When we review books, we often focus on the big, important stuff–plot, writing, clarity, whether it makes sense, etc. And those are all vitally important, majorly important. But (and I don’t even know if I’m saying this right) the book has to have a feeling, too. I think it has to have some sort of emotion to it, some sort of liveliness that can truly make it that thing we all want in life–a good book. When I reread the end of Eleanor & Park a couple nights ago, I could feel an ache in my stomach. When I think about SPOILER SPOILER in The Fault in Our Stars, I’m just like GAH. These books hit us and knock us over and make us feel, because they have feeling. But even that’s not exactly like This Star Won’t Go OutThis Star Won’t Go Out has a similar effect, but somehow it’s different–this book is about a girl named Esther Grace Earl, and, very much because of this, it’s also about love. It’s about loving someone completely and absolutely and unconditionally and that love is everywhere. It’s in the essays and the blog posts and the introductions and it pours out of the book and into the reader. It makes itself known. (As evidenced by the fact that I’m tearing up.)

Love is at the core of this book. That’s one of the biggest reasons that you should read it, because you shouldn’t miss out on that, and you shouldn’t miss out on Esther.

I know I’m not going to be able to get all that this book is down into a blog post, even a mammoth one. I can’t completely describe how I like Esther’s fiction, that her father’s comparison of her and John Green to a companion and the Doctor gave me so many feelings, that her family started a non-profit in her honor that’s really, really awesome. That’s why you have to read it for yourself. Suffice to say that it’s awesome, it’s wonderful, and, of course, it’s supermegafoxyawesomehot.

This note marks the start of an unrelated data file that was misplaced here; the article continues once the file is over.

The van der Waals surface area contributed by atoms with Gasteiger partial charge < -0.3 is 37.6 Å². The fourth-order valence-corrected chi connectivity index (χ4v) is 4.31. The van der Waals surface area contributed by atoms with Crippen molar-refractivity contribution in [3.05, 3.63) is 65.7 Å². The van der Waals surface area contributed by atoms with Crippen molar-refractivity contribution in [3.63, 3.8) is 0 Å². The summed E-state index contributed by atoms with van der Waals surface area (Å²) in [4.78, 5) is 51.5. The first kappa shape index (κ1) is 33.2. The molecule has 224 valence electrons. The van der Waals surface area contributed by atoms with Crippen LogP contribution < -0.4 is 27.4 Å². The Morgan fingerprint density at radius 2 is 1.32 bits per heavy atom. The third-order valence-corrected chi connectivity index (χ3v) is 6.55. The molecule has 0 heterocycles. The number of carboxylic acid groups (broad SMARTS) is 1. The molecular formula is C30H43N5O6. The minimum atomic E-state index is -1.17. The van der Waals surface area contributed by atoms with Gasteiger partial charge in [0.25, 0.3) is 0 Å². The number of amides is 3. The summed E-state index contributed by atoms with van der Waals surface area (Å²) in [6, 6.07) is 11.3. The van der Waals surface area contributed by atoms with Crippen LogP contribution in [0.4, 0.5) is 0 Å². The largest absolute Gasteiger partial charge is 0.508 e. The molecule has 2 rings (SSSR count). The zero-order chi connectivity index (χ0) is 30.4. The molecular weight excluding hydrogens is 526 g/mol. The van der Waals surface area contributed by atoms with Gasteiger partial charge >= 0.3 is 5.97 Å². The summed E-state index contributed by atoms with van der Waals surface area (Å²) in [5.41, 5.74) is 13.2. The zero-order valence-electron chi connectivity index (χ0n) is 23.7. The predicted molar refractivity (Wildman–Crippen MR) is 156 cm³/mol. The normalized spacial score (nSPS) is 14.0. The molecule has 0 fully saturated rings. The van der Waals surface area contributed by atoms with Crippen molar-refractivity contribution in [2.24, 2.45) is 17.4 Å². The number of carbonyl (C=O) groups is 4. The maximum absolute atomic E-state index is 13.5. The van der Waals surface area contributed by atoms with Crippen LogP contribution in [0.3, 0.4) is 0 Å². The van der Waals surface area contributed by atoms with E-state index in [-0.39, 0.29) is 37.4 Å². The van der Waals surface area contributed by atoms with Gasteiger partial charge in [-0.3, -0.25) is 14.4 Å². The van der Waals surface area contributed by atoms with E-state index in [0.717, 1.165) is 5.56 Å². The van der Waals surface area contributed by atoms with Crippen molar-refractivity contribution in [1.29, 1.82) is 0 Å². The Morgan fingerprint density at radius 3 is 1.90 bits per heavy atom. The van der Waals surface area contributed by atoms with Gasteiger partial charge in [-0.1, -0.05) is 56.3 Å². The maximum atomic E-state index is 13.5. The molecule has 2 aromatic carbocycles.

This is a book I can honestly say everyone should read. Esther Grace Earl should be heard, and other people deserve to hear her. I’m so glad that her family and friends put this together and shared her with the world. I’m really thankful for that.

And to Esther. Thank you for sharing the gift of yourself with the world. Thank you for changing it for the better, and for continuing to do so. Thank you for existing and being you. Nobody could ask for more.

Rest in Awesome, Esther Grace. I love you to infinity and beyond.

Some Quotes (because I can’t pick just one):

“I’m not sure if it was entirely sadness that caused the tears, but there was so much love. And that’s all that mattered. Despite the fear, despite the sadness, despite the pain, there was love. To me, that’s how Esther was. She was all things human: imperfect, flawed, scared. But to me, what makes her so remarkable is that she was also so, so full of love and so willing and eager to share it.

Catitude continues to be imperfect, flawed, and scared, but we have a lot more love in our midst thanks to Esther. And we love her so much for that. I love her so much for that. I miss you, E.” –Teryn Gray (Page 270)

“I was just thinking how I don’t know if I’ll live. I’m so scared. God means so much to me, but I wish He could heal me. Is that vain? selfish? stupid? That I want to be better is, I think, any sick child’s wish. You know how God especially loves children? I’m a child–right? Well, I just want him to lift me up and hug me, like in all those pictures of Jesus and the children . . . Is that too much to ask for? Maybe so, I don’t know.” –Esther, diary entry (Page 71)

“Sometimes I just sit and watch the chat and everyone is so funny and intelligent and caring for one another. It’s like this truest, purest, most wonderful form of love and friendship. I don’t know. It’s just the best. And Esther was part of that. She was that. The best.” –Alysia Kozbial (Page 203)

“So I keep going between wanting to use correct grammar, punctuation, capitalizing skills and overall good writing, and not worrying about it. See, that night there was a briiiiiilliant LOL VIDEO! I meant sentence. bah aha oh man #nerd” –Esther, Catitude Stalker Notebook (Page 217)

And finally, here is one of Esther’s YouTube videos, and a video of the Wizard Rock band Harry and the Potters performing their song The Weapon with the crowd at the TSWGO launch event:

This version is pretty awesome, too, and this is a great song written for Esther, also.

I hope you all have a great week, and stay safe!

Love you all,

Nora

Two Boys Kissing

Hello again! If this book looks familiar, that’s because I’ve already gushed about it here. But that wasn’t enough. It deserves more.

(Unfortunately, this post has actually been languishing in my Drafts for months. Which is horrible, considering how much I absolutely love the book. I am ashamed.)